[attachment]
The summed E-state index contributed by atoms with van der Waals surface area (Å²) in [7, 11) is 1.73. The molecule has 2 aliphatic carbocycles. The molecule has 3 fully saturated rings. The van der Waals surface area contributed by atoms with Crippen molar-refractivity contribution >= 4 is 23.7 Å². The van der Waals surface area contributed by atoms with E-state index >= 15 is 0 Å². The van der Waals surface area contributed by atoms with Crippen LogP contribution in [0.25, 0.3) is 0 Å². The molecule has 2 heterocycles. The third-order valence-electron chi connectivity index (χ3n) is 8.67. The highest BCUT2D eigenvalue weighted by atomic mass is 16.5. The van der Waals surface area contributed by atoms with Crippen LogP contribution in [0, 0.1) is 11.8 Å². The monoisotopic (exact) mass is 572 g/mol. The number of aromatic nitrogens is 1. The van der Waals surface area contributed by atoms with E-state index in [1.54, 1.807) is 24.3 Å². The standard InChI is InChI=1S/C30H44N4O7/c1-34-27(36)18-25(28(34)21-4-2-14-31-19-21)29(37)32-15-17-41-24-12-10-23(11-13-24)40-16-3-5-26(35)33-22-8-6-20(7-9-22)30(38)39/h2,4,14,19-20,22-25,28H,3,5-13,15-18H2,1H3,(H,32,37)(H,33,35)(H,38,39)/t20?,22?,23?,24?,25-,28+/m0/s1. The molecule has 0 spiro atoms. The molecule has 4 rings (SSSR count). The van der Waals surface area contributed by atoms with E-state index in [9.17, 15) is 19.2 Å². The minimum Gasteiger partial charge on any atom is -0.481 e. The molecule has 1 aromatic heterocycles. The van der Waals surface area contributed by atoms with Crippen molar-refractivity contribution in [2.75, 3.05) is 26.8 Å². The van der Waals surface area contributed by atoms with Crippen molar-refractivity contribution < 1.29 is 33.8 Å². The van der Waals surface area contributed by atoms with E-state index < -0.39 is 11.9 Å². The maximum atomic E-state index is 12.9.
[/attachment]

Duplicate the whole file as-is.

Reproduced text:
The summed E-state index contributed by atoms with van der Waals surface area (Å²) in [7, 11) is 1.73. The molecule has 2 aliphatic carbocycles. The molecule has 3 fully saturated rings. The van der Waals surface area contributed by atoms with Crippen molar-refractivity contribution >= 4 is 23.7 Å². The van der Waals surface area contributed by atoms with E-state index >= 15 is 0 Å². The van der Waals surface area contributed by atoms with Crippen LogP contribution in [0.25, 0.3) is 0 Å². The molecule has 2 heterocycles. The third-order valence-electron chi connectivity index (χ3n) is 8.67. The highest BCUT2D eigenvalue weighted by atomic mass is 16.5. The van der Waals surface area contributed by atoms with Crippen LogP contribution in [0, 0.1) is 11.8 Å². The monoisotopic (exact) mass is 572 g/mol. The number of aromatic nitrogens is 1. The van der Waals surface area contributed by atoms with E-state index in [1.54, 1.807) is 24.3 Å². The standard InChI is InChI=1S/C30H44N4O7/c1-34-27(36)18-25(28(34)21-4-2-14-31-19-21)29(37)32-15-17-41-24-12-10-23(11-13-24)40-16-3-5-26(35)33-22-8-6-20(7-9-22)30(38)39/h2,4,14,19-20,22-25,28H,3,5-13,15-18H2,1H3,(H,32,37)(H,33,35)(H,38,39)/t20?,22?,23?,24?,25-,28+/m0/s1. The molecule has 0 spiro atoms. The molecule has 4 rings (SSSR count). The van der Waals surface area contributed by atoms with E-state index in [9.17, 15) is 19.2 Å². The minimum Gasteiger partial charge on any atom is -0.481 e. The molecule has 1 aromatic heterocycles. The van der Waals surface area contributed by atoms with Crippen molar-refractivity contribution in [2.75, 3.05) is 26.8 Å². The van der Waals surface area contributed by atoms with Crippen molar-refractivity contribution < 1.29 is 33.8 Å². The van der Waals surface area contributed by atoms with E-state index < -0.39 is 11.9 Å². The maximum atomic E-state index is 12.9.